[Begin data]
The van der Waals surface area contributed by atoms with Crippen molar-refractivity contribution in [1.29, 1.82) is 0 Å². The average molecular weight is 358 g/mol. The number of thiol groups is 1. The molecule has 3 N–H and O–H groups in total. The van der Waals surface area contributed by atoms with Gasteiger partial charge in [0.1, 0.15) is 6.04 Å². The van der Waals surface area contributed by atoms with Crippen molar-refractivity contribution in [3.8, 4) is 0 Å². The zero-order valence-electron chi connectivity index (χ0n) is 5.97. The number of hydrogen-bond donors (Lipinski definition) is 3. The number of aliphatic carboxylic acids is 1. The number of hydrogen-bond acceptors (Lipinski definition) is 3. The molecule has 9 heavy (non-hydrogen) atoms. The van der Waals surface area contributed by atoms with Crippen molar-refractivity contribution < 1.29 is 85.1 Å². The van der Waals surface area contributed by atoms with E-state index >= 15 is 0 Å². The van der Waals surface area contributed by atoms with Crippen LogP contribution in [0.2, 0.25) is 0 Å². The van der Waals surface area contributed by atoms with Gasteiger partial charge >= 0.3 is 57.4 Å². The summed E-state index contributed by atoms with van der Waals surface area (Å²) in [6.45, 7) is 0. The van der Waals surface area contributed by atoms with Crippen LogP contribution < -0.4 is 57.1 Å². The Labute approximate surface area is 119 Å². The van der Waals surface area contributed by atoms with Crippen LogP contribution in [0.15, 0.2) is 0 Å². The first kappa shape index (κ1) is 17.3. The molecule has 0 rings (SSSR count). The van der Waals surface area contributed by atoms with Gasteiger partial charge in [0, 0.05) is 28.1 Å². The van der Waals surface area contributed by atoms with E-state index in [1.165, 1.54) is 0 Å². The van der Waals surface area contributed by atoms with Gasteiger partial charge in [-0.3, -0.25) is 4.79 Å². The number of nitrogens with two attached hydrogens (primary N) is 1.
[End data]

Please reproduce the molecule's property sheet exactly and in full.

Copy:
The van der Waals surface area contributed by atoms with Crippen molar-refractivity contribution in [1.29, 1.82) is 0 Å². The average molecular weight is 358 g/mol. The number of thiol groups is 1. The molecule has 3 N–H and O–H groups in total. The van der Waals surface area contributed by atoms with Gasteiger partial charge in [0.1, 0.15) is 6.04 Å². The van der Waals surface area contributed by atoms with Crippen molar-refractivity contribution in [3.8, 4) is 0 Å². The zero-order valence-electron chi connectivity index (χ0n) is 5.97. The number of hydrogen-bond donors (Lipinski definition) is 3. The number of aliphatic carboxylic acids is 1. The number of hydrogen-bond acceptors (Lipinski definition) is 3. The molecule has 9 heavy (non-hydrogen) atoms. The van der Waals surface area contributed by atoms with Crippen molar-refractivity contribution < 1.29 is 85.1 Å². The van der Waals surface area contributed by atoms with E-state index >= 15 is 0 Å². The van der Waals surface area contributed by atoms with Crippen LogP contribution in [0.2, 0.25) is 0 Å². The van der Waals surface area contributed by atoms with Gasteiger partial charge >= 0.3 is 57.4 Å². The summed E-state index contributed by atoms with van der Waals surface area (Å²) in [6.45, 7) is 0. The van der Waals surface area contributed by atoms with Crippen LogP contribution < -0.4 is 57.1 Å². The Labute approximate surface area is 119 Å². The van der Waals surface area contributed by atoms with Crippen LogP contribution in [0.15, 0.2) is 0 Å². The first kappa shape index (κ1) is 17.3. The molecule has 0 rings (SSSR count). The van der Waals surface area contributed by atoms with Gasteiger partial charge in [0, 0.05) is 28.1 Å². The van der Waals surface area contributed by atoms with E-state index in [1.165, 1.54) is 0 Å². The van der Waals surface area contributed by atoms with Gasteiger partial charge in [-0.3, -0.25) is 4.79 Å². The number of nitrogens with two attached hydrogens (primary N) is 1.